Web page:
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Plaster of Paris - Hints & Tips - Reference Area. - Your Model Railway Club
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 Posted: Mon Jan 26th, 2015 09:33 pm
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g0ibi
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As a life long user of Plaster of Paris, (I'm a dental technician!) I noted in a thread I read yesterday about the time plaster takes to set.
To speed up the setting time add salt (tablespoon) to the water before mixing and use room temp. water.
(To slow it down, add vinegar!)

Hope this is of help to someone in the future! :)

Cheers
Ron



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 Posted: Mon Jan 26th, 2015 10:08 pm
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mattc6911
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Good tip there thanks Ron, on a similar vein  being a Tiler by trade I always end up with part bags of tile grout. I've used this in the past instead of plaster to cast a 4ft length of retaining wall I needed on my old layout...I added some PVA to the water before mixing the grout (slightly more runny than I would normally mix for grouting)..this was poured into a mould made out of plasticine held in an old biscuit tin lid...worked surprisingly well...the mould was pressed using a plastic. Sandbag bunker wall piece from a childs wargame type set. And looked not bad at all.  The bonus with grout is you can get it in different colours. White , brown , cement grey, dark grey , limestone and many other colours. So more natural colouring and less chance of chips showing through....always worth a look in the tile section of your local diy outlet or ask in your local tile shop, For damaged bags as these can often be had quite cheap

If I can find a chunk left from the old ripped out layout I'll post a picture look

Just to çlarify ..it was cast in aprox 6" lengths with buttress pieces cast to fit between each section.......Not one  4ft length. 

:mutley 


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Matt

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 Posted: Mon Jan 26th, 2015 11:09 pm
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Chubber
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Thanks, good tip!
D



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 Posted: Mon Jan 26th, 2015 11:23 pm
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Dorsetmike
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When I use polyfilla or plaster I mix in emulsion paint to colour it (I buy the small "match pots") this also helps stop chips showing as Matt suggests with coloured grouts.



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 Posted: Tue Jan 27th, 2015 10:47 am
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gastwo
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As well as match pots, I use cheap tubes of acrylic, and those pots of ready mixed kids water-colour paints (pound shops, The Works, Tesco etc.)
Just need to be very thoroughly mixed...

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 Posted: Tue Jan 27th, 2015 12:22 pm
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Marty
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... and I use the dry oxide powders designed for colouring grout or cement here in Australia. The brand is Diggers and it's available from Bunnings.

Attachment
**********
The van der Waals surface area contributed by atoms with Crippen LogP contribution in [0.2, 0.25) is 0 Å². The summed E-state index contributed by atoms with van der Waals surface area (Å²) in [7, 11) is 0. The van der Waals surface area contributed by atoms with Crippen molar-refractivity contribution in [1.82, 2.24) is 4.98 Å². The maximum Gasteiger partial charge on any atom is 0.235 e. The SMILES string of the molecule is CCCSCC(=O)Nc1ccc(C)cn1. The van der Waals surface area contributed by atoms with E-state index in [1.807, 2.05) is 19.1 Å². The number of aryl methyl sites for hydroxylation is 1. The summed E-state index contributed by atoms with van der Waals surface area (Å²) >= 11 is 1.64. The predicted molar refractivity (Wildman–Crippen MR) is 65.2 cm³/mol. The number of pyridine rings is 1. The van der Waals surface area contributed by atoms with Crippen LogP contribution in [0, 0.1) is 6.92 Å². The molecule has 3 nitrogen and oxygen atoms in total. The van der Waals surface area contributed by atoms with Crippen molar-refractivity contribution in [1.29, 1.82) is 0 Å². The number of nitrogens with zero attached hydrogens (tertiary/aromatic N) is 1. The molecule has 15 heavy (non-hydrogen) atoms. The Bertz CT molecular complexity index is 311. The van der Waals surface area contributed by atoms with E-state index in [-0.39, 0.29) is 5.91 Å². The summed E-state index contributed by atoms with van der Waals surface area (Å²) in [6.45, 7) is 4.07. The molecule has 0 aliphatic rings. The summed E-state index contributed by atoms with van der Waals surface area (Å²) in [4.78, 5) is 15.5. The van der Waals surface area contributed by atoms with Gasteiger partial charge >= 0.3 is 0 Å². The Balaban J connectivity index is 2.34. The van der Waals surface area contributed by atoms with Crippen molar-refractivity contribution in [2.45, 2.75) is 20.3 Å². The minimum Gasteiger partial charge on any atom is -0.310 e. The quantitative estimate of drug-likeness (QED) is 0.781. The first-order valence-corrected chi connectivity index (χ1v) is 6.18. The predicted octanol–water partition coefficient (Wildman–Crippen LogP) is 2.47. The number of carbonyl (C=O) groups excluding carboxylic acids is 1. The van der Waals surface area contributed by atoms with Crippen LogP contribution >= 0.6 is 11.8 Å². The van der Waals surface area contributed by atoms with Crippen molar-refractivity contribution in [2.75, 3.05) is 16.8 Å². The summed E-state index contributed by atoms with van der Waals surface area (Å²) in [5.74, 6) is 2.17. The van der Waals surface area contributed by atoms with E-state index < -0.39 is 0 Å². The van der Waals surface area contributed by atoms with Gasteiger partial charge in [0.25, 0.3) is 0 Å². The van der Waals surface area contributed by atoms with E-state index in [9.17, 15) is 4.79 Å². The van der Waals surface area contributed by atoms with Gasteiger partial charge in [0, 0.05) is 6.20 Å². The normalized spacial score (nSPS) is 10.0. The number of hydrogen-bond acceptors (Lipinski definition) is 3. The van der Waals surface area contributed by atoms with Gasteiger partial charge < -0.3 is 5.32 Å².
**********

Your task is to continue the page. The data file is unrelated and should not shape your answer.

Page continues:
It's very concentrated and one container goes a long way.

Good tip with the salt and the vinegar.... and of course, always mix in a clean bucket/bowl/old ice cream container that doesn't have any dried residue from the previous batch left in it.

Marty



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 Posted: Tue Jan 27th, 2015 07:59 pm
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Ed
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Thanks for the tip Ron.

It's too cold at the moment, but when I can finally get out in the garage to continue the embankment I'd like to try a bit of vinegar to slow down the setting.

Is there any specific ratio water to vinegar, or is it a case of normal water to plaster mix and add a bit of vinegar?


 Ed






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 Posted: Tue Jan 27th, 2015 08:13 pm
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g0ibi
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Just add a little to the water before adding the plaster Ed :)



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 Posted: Tue Jan 27th, 2015 08:18 pm
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Ed
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Got it, thanks again.

Ed



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 Posted: Tue Jan 27th, 2015 11:41 pm
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mattc6911
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Hi marty B.A.L used to make those colour sachets for grout but stopped making them years ago as being un economical,  never seen any one else over here doing them since

Managed to find a couple of pieces I made years ago from a plastasine mould marked out with an old plastic sandbag gun emplacement wall from a childs  toy soldier game  these pieces were only trials and i never finnished colouring or weathering them as i changed the size of the mould to suit the area it was for, but they show what can be done very cheaply if you have a large area to do . they are only about 6mm thick and surprisingly robust ( these pieces have been thrown around in a box with other stuff for the last 12 years )  these were just plain white grout and a couple have had a first wash of coulour but no more , as i mentioned you could use one of the coloured grouts being closer to your intended finnish coulour